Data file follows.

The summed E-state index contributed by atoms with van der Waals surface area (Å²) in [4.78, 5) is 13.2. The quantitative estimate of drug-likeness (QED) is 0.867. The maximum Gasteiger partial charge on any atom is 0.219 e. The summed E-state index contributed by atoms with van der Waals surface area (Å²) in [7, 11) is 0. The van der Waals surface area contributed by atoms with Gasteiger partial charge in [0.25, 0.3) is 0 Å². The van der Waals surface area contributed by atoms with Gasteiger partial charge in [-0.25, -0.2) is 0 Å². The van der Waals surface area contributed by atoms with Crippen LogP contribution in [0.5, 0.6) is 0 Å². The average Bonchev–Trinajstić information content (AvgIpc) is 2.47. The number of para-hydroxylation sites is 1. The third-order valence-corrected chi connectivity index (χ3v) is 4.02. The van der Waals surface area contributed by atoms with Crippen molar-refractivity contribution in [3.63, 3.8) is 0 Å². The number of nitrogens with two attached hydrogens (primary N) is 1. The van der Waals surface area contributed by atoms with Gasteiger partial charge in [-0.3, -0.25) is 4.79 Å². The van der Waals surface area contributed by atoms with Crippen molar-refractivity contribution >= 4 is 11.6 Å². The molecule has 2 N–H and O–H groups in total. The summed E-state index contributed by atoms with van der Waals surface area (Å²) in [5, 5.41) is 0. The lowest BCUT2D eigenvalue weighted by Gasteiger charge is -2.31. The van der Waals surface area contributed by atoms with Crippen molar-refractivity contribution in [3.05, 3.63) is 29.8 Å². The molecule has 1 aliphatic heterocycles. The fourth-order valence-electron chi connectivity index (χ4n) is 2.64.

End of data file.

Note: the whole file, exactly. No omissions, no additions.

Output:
The summed E-state index contributed by atoms with van der Waals surface area (Å²) in [4.78, 5) is 13.2. The quantitative estimate of drug-likeness (QED) is 0.867. The maximum Gasteiger partial charge on any atom is 0.219 e. The summed E-state index contributed by atoms with van der Waals surface area (Å²) in [7, 11) is 0. The van der Waals surface area contributed by atoms with Gasteiger partial charge in [0.25, 0.3) is 0 Å². The van der Waals surface area contributed by atoms with Gasteiger partial charge in [-0.25, -0.2) is 0 Å². The van der Waals surface area contributed by atoms with Crippen LogP contribution in [0.5, 0.6) is 0 Å². The average Bonchev–Trinajstić information content (AvgIpc) is 2.47. The number of para-hydroxylation sites is 1. The third-order valence-corrected chi connectivity index (χ3v) is 4.02. The van der Waals surface area contributed by atoms with Crippen molar-refractivity contribution in [3.63, 3.8) is 0 Å². The number of nitrogens with two attached hydrogens (primary N) is 1. The van der Waals surface area contributed by atoms with Gasteiger partial charge in [-0.3, -0.25) is 4.79 Å². The van der Waals surface area contributed by atoms with Crippen molar-refractivity contribution >= 4 is 11.6 Å². The molecule has 2 N–H and O–H groups in total. The summed E-state index contributed by atoms with van der Waals surface area (Å²) in [5, 5.41) is 0. The lowest BCUT2D eigenvalue weighted by Gasteiger charge is -2.31. The van der Waals surface area contributed by atoms with Crippen molar-refractivity contribution in [3.05, 3.63) is 29.8 Å². The molecule has 1 aliphatic heterocycles. The fourth-order valence-electron chi connectivity index (χ4n) is 2.64.